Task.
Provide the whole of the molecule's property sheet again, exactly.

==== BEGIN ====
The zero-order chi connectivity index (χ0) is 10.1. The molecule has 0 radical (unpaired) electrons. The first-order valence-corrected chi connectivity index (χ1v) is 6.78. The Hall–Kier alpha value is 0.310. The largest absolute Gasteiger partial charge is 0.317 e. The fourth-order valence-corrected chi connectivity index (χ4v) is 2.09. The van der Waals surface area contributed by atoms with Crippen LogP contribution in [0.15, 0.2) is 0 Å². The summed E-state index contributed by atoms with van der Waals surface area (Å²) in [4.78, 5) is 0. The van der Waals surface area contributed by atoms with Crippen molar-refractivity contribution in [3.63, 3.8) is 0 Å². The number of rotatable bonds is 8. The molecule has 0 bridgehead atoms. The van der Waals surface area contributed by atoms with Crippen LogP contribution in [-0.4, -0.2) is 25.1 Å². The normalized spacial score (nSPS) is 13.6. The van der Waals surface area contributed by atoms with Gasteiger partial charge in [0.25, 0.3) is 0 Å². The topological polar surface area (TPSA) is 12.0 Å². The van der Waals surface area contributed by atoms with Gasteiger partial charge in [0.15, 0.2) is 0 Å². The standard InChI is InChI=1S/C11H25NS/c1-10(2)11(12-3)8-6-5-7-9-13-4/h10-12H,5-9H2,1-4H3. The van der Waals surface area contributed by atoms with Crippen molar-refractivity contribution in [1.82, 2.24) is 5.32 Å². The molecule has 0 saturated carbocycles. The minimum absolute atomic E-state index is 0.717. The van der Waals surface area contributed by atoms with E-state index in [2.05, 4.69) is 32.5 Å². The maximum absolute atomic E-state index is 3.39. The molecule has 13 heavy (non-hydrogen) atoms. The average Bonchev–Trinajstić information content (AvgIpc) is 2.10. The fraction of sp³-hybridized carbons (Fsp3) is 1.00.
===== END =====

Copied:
The zero-order chi connectivity index (χ0) is 10.1. The molecule has 0 radical (unpaired) electrons. The first-order valence-corrected chi connectivity index (χ1v) is 6.78. The Hall–Kier alpha value is 0.310. The largest absolute Gasteiger partial charge is 0.317 e. The fourth-order valence-corrected chi connectivity index (χ4v) is 2.09. The van der Waals surface area contributed by atoms with Crippen LogP contribution in [0.15, 0.2) is 0 Å². The summed E-state index contributed by atoms with van der Waals surface area (Å²) in [4.78, 5) is 0. The van der Waals surface area contributed by atoms with Crippen molar-refractivity contribution in [3.63, 3.8) is 0 Å². The number of rotatable bonds is 8. The molecule has 0 bridgehead atoms. The van der Waals surface area contributed by atoms with Crippen LogP contribution in [-0.4, -0.2) is 25.1 Å². The normalized spacial score (nSPS) is 13.6. The van der Waals surface area contributed by atoms with Gasteiger partial charge in [0.25, 0.3) is 0 Å². The topological polar surface area (TPSA) is 12.0 Å². The van der Waals surface area contributed by atoms with Gasteiger partial charge in [0.15, 0.2) is 0 Å². The standard InChI is InChI=1S/C11H25NS/c1-10(2)11(12-3)8-6-5-7-9-13-4/h10-12H,5-9H2,1-4H3. The van der Waals surface area contributed by atoms with Crippen molar-refractivity contribution in [1.82, 2.24) is 5.32 Å². The molecule has 0 saturated carbocycles. The minimum absolute atomic E-state index is 0.717. The van der Waals surface area contributed by atoms with E-state index in [2.05, 4.69) is 32.5 Å². The maximum absolute atomic E-state index is 3.39. The molecule has 13 heavy (non-hydrogen) atoms. The average Bonchev–Trinajstić information content (AvgIpc) is 2.10. The fraction of sp³-hybridized carbons (Fsp3) is 1.00.